"If salaries were higher, then the practice would disappear," he said.
A study conducted by the World Bank for the Romanian Ministry of Health concluded that so-called informal payments amounted to $360 million annually. When an illness requires hospitalization, the Romanian patient typically pays three or four bribes equivalent to three-quarters of a family's monthly income, the study showed.
The Ministry of Health is trying to root out the practice, and recently set up a free phone line for patients to report abuses. Within an hour, it was jammed. Hospital here are plastered with anti-bribery posters. One shows a man hiding a gift behind his back, with the words "You Shouldn't Have" above his head.
The issue gained national attention last month when a 63-year-old man, Mihai Constantinescu, died of a massive heart attack in the waiting room of a hospital in Slatina, in southern Romania, after doctors refused to treat him. Mihaela Ionita, the nurse who wheeled him fruitlessly from room to room, said in an interview she believed he had been refused care "because he appeared poor and could not afford a bribe." The hospital said Constantinescu did not appear to have been an emergency case.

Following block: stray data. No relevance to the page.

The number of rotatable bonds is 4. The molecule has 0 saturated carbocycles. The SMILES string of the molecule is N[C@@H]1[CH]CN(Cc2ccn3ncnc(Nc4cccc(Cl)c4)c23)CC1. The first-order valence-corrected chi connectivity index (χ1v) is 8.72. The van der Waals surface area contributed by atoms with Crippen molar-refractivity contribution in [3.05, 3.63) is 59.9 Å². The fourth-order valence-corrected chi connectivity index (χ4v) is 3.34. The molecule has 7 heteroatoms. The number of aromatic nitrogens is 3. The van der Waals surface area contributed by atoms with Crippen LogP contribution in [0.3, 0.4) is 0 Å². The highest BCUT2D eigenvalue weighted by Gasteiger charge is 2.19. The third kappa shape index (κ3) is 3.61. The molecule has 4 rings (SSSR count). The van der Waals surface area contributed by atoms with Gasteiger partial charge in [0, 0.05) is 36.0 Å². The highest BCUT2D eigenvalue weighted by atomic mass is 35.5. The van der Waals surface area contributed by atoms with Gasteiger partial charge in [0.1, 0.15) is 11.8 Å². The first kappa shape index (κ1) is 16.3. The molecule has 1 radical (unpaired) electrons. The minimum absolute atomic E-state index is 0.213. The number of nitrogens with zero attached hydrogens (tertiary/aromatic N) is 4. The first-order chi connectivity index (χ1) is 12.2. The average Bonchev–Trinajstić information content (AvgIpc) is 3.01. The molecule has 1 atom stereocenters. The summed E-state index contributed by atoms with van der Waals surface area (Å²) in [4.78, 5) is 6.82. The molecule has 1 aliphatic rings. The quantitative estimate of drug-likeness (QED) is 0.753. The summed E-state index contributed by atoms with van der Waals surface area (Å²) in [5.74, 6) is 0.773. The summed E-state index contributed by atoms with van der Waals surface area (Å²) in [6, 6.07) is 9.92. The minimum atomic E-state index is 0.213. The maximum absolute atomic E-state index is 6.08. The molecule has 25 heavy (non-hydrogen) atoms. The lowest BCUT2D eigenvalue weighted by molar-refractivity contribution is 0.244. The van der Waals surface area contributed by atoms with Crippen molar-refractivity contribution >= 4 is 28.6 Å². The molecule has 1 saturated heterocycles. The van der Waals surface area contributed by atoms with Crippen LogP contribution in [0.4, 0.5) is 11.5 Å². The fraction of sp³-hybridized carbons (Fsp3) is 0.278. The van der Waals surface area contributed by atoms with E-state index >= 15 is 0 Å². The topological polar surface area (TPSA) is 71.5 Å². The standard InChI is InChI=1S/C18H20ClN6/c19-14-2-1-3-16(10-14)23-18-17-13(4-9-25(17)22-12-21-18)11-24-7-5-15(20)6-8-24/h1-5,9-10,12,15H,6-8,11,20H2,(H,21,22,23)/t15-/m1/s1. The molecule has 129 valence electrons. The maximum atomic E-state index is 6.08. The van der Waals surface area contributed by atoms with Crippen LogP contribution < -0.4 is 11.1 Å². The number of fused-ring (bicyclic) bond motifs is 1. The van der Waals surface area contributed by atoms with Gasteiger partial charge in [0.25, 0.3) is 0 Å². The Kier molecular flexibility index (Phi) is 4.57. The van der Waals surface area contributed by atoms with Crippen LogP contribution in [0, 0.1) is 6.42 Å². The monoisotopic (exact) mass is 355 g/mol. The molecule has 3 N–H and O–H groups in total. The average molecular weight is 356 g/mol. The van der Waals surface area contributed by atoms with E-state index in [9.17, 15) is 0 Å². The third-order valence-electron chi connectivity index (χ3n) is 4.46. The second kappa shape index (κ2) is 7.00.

Victor Alistar, director of Transparency International's Romanian branch, said the culture of bribery was a hangover from communism, when Romanians endured long lines just to get basics like eggs and milk and used bribes to acquire scarce products and services.
Physicians lament that bribery is so endemic in the healthcare system that if a doctor refuses a bribe, patients typically become anxious and distraught, believing this to be a sign that their illness is incurable and death is imminent. Doctors then take the bribe to try to allay their anxiety.
Doctors and patients say bribery in the health-care system follows a set of unwritten rules. The cost of bribes depends on the treatment, ranging from €100 for a straightforward appendix-removal operation to up to €5,000 for brain surgery. The suggested bribery prices are passed on by word of mouth, and are publicized on blogs and Internet sites. Alistar said public hospitals routinely exchanged "supplementary payment" lists to ensure they had the same rates.
Dr. Adela Salceanu, a psychiatrist and anti-bribery advocate, said doctors used different and sometimes subtle methods to make it clear they expected a money-laden envelope.
She recalled that one friend, a 42-year-old lawyer, recently broke two legs in a basketball game and was taken to hospital for surgery. When he did not offer money to the orthopedic surgeon on duty, his procedure was postponed for a week; he was finally operated on, but only after paying the doctor an extra €400.